Matsusaka beef is another type of Japanese steak that comes from the Matsusaka region of Japan. Like other types of Japanese steak, Matsusaka beef is also known for its high marbling content. However, Matsusaka beef is also known for its especially high fat content, which gives it its own unique taste and texture. Matsusaka beef is considered one of the most luxurious and expensive types of beef in the world, and it is highly sought after by food enthusiasts and connoisseurs. Like cattle prepared for Kobe beef, the cows that produce Matsusaka beef are also massaged, but Matsusaka cows are even fed beer to maintain a well-balanced diet of the cattle! This adds an additional element of care for these cattle, which comes out uniquely in the taste of Matsusaka beef.

    Omi Beef

    Omi beef is a type of Wagyu beef that comes from the Shiga prefecture of Japan. Omi beef is known for its delicate, melt-in-your-mouth texture and rich, beefy flavor. The meat from Omi beef cattle is highly marbled, which gives it a unique taste and texture. Omi beef has a long history in Japan, and it was once considered a delicacy reserved only for royalty and the wealthy elite. Today, it is more widely available, and actually generally much cheaper than other types of beef. Although it is less well-known, because it stands slightly cheaper (but no less delicious) than Kobe or Matsusaka beef, it’s not unusual for it to be used by famous restaurants and chefs. Restaurants that advertise wagyu but don’t go into detail about Kobe or Matsusaka or other strains are highly likely to be using Omi beef.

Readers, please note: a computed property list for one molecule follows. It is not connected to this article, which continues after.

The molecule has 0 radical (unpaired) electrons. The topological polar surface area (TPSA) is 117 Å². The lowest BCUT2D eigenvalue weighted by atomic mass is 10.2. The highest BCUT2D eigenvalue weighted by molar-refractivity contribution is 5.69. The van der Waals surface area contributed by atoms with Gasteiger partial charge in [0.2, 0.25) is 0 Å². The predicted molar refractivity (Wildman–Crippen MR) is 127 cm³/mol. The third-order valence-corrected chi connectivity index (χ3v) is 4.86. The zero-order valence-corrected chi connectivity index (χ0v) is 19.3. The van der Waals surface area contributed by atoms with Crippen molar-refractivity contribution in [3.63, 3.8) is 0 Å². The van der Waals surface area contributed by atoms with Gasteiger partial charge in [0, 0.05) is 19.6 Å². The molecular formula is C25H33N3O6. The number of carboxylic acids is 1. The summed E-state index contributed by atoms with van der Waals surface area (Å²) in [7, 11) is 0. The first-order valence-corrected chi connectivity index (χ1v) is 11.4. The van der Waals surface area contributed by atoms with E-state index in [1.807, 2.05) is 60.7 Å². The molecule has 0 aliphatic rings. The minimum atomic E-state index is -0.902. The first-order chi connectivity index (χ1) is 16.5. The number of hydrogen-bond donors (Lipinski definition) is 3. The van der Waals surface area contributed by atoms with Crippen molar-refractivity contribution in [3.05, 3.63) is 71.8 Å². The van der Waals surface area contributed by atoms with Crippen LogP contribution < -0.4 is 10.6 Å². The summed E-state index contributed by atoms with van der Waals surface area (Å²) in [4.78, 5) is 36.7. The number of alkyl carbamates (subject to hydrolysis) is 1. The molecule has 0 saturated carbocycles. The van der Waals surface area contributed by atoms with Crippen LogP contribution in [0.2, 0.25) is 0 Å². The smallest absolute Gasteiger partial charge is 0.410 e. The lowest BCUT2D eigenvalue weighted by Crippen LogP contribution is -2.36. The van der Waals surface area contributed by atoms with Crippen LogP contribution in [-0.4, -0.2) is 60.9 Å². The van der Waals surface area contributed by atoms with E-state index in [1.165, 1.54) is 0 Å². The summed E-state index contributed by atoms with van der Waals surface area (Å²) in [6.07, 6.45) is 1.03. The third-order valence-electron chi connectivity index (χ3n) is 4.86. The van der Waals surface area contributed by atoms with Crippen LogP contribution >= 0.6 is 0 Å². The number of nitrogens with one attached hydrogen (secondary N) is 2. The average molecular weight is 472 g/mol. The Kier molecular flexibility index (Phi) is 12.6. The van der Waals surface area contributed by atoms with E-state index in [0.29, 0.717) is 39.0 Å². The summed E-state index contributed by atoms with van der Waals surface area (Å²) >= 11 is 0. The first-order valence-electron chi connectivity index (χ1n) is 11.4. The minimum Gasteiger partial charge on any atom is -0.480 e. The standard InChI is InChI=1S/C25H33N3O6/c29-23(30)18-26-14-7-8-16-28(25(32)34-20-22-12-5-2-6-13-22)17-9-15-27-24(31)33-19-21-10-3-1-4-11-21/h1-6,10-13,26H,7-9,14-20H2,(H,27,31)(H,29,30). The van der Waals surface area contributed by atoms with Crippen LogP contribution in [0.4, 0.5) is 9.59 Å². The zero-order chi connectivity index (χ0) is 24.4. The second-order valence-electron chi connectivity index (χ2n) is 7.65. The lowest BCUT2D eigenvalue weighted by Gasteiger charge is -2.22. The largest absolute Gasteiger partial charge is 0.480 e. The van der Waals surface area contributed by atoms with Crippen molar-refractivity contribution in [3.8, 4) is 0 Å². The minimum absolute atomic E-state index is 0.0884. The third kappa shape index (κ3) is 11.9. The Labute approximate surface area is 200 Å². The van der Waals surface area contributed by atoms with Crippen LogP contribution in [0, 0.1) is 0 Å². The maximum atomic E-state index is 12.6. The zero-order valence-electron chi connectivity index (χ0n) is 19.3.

cooked wagyu topped with relish

    Top Japanese Steak Restaurants in Japan

    If you're planning a trip to Japan and are looking for the best Japanese steak restaurants to try, we have a few suggestions. And if you need any help ordering in Japanese, check out our Ultimate Guide to Ordering Food in Japanese, or our Ultimate Guide to Reading Hiragana and Katakana, for some basics on menu-reading. If you feel you're ready, we also have an Ultimate Guide to Japanese Kanji.